Not anger,
that was for the soldiers
when they first saw the camps,
the chord-wood stacks of dead
the mountain of human ashes
the lime pits with their moving dead
whole bodies, a hand or head
rising on the stench of gas.

Not anger.
yes sorrow for five million Jews
ostracised by their friends
stolen away from their homes
in the jack-boot night
after years of hate and terror
to come to this, these barrack sheds
all dignity starved away.

Yes sorrow,
sorrow for six million other’s
who saw the flames of humanity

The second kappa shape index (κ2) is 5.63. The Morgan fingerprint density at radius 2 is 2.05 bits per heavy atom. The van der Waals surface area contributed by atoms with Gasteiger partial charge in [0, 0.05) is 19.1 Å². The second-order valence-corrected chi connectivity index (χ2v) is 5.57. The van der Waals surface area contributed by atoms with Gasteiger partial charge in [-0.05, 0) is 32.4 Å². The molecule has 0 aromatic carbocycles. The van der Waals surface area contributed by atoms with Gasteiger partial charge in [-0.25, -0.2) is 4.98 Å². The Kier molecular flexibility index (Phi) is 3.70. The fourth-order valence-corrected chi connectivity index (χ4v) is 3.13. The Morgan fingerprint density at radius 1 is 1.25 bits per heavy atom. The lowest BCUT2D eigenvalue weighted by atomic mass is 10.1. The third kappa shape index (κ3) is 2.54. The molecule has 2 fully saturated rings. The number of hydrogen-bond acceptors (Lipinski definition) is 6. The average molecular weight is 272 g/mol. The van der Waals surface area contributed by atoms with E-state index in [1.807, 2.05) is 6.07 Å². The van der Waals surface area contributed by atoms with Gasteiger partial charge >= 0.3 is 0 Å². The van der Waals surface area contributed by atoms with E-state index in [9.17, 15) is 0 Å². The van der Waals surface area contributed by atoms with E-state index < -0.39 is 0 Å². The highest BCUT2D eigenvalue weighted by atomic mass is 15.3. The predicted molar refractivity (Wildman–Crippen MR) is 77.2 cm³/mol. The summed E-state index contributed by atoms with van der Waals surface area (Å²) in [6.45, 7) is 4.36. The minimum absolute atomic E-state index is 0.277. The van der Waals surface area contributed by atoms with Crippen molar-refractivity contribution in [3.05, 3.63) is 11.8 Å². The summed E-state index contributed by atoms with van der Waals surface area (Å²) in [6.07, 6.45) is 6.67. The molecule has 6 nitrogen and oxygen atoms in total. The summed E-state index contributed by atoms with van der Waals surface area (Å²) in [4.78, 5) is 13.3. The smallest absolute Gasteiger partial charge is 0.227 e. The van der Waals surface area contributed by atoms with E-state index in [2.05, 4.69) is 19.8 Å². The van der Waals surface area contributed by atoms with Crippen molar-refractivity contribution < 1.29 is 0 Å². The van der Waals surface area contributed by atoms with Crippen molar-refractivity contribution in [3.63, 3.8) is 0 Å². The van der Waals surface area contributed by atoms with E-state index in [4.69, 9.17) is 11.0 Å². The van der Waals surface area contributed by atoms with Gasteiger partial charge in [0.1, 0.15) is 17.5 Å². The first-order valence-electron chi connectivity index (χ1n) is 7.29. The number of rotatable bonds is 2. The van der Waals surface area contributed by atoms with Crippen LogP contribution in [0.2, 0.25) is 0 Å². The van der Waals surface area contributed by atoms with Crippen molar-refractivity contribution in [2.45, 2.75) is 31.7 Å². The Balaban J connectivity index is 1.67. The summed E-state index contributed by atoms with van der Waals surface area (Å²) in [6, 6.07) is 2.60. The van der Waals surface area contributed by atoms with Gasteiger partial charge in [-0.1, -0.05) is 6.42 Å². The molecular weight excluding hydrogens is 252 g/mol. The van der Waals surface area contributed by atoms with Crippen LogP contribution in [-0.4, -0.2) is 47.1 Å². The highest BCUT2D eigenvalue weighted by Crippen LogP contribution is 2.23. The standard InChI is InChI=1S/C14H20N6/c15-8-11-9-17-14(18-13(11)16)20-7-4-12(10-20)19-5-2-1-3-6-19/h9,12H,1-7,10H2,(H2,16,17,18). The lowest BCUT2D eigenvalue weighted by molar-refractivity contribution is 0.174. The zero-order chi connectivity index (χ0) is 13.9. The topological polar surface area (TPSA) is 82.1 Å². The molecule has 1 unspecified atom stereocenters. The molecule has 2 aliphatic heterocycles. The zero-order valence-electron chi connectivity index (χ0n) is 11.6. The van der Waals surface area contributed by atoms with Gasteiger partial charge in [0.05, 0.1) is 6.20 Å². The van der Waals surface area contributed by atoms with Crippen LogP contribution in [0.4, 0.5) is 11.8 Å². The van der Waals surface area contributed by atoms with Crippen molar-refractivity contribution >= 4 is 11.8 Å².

rise from the chimneys, smelled burning flesh,
saw the truth in dead black smoke;
smelled the sick-sweet stench of death
on the filthy wooden bunks,
starvation in already lifeless eyes.

Yes sorrow
for the millions of years of life
surrendered in so short a time;
for those few that survived
seeing forever the shuffling column,
their parents, brothers, sisters
stripped out of their lives forever
at the whim of a Nazi baton.

Oh yes despair,
for mankind, for civilisation,
the present and the future;
the dreadful legacy we bear
seeing how hate poisons the mind.
Only the scale was greater than before,
and we must count the numbers in our dreams
knowing that we – mankind – were there.

Oh yes despair.


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